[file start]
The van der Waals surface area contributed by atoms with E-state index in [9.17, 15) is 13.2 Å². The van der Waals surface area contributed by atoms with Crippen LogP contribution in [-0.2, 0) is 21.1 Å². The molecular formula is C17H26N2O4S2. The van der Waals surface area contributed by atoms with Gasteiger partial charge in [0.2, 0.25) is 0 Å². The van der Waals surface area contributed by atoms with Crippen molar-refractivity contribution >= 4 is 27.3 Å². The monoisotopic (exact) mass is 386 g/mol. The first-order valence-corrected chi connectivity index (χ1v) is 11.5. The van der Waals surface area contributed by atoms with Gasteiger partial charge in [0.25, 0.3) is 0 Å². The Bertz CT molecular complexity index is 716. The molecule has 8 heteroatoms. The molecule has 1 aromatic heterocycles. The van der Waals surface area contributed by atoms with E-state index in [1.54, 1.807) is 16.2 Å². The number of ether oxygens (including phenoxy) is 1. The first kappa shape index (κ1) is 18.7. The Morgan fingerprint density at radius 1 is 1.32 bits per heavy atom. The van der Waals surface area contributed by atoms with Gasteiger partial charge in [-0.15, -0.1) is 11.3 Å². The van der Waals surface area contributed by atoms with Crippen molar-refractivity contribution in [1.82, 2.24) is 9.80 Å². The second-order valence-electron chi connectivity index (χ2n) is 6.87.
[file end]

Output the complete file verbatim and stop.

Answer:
The van der Waals surface area contributed by atoms with E-state index in [9.17, 15) is 13.2 Å². The van der Waals surface area contributed by atoms with Crippen LogP contribution in [-0.2, 0) is 21.1 Å². The molecular formula is C17H26N2O4S2. The van der Waals surface area contributed by atoms with Gasteiger partial charge in [0.2, 0.25) is 0 Å². The van der Waals surface area contributed by atoms with Crippen molar-refractivity contribution >= 4 is 27.3 Å². The monoisotopic (exact) mass is 386 g/mol. The first-order valence-corrected chi connectivity index (χ1v) is 11.5. The van der Waals surface area contributed by atoms with Gasteiger partial charge in [0.25, 0.3) is 0 Å². The Bertz CT molecular complexity index is 716. The molecule has 8 heteroatoms. The molecule has 1 aromatic heterocycles. The van der Waals surface area contributed by atoms with E-state index in [1.54, 1.807) is 16.2 Å². The number of ether oxygens (including phenoxy) is 1. The first kappa shape index (κ1) is 18.7. The Morgan fingerprint density at radius 1 is 1.32 bits per heavy atom. The van der Waals surface area contributed by atoms with Gasteiger partial charge in [-0.15, -0.1) is 11.3 Å². The van der Waals surface area contributed by atoms with Crippen molar-refractivity contribution in [1.82, 2.24) is 9.80 Å². The second-order valence-electron chi connectivity index (χ2n) is 6.87.